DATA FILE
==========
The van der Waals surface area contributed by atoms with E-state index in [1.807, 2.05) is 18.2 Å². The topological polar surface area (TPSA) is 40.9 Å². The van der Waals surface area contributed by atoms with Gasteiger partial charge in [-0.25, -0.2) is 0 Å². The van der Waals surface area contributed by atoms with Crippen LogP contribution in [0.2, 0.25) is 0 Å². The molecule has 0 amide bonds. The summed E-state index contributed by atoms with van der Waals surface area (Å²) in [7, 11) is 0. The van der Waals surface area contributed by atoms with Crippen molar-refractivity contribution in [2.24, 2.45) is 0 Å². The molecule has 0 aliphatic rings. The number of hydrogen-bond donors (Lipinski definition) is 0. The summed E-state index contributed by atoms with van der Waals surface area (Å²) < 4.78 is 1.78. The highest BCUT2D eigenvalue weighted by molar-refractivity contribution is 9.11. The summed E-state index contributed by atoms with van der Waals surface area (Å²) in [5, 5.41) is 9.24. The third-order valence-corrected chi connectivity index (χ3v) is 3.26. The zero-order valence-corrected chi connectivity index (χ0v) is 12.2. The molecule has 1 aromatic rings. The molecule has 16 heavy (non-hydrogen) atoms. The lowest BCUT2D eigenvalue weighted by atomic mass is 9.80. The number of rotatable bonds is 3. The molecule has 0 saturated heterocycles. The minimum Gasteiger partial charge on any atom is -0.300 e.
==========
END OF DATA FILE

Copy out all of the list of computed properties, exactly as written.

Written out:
The van der Waals surface area contributed by atoms with E-state index in [1.807, 2.05) is 18.2 Å². The topological polar surface area (TPSA) is 40.9 Å². The van der Waals surface area contributed by atoms with Gasteiger partial charge in [-0.25, -0.2) is 0 Å². The van der Waals surface area contributed by atoms with Crippen LogP contribution in [0.2, 0.25) is 0 Å². The molecule has 0 amide bonds. The summed E-state index contributed by atoms with van der Waals surface area (Å²) in [7, 11) is 0. The van der Waals surface area contributed by atoms with Crippen molar-refractivity contribution in [2.24, 2.45) is 0 Å². The molecule has 0 aliphatic rings. The number of hydrogen-bond donors (Lipinski definition) is 0. The summed E-state index contributed by atoms with van der Waals surface area (Å²) < 4.78 is 1.78. The highest BCUT2D eigenvalue weighted by molar-refractivity contribution is 9.11. The summed E-state index contributed by atoms with van der Waals surface area (Å²) in [5, 5.41) is 9.24. The third-order valence-corrected chi connectivity index (χ3v) is 3.26. The zero-order valence-corrected chi connectivity index (χ0v) is 12.2. The molecule has 1 aromatic rings. The molecule has 16 heavy (non-hydrogen) atoms. The lowest BCUT2D eigenvalue weighted by atomic mass is 9.80. The number of rotatable bonds is 3. The molecule has 0 saturated heterocycles. The minimum Gasteiger partial charge on any atom is -0.300 e.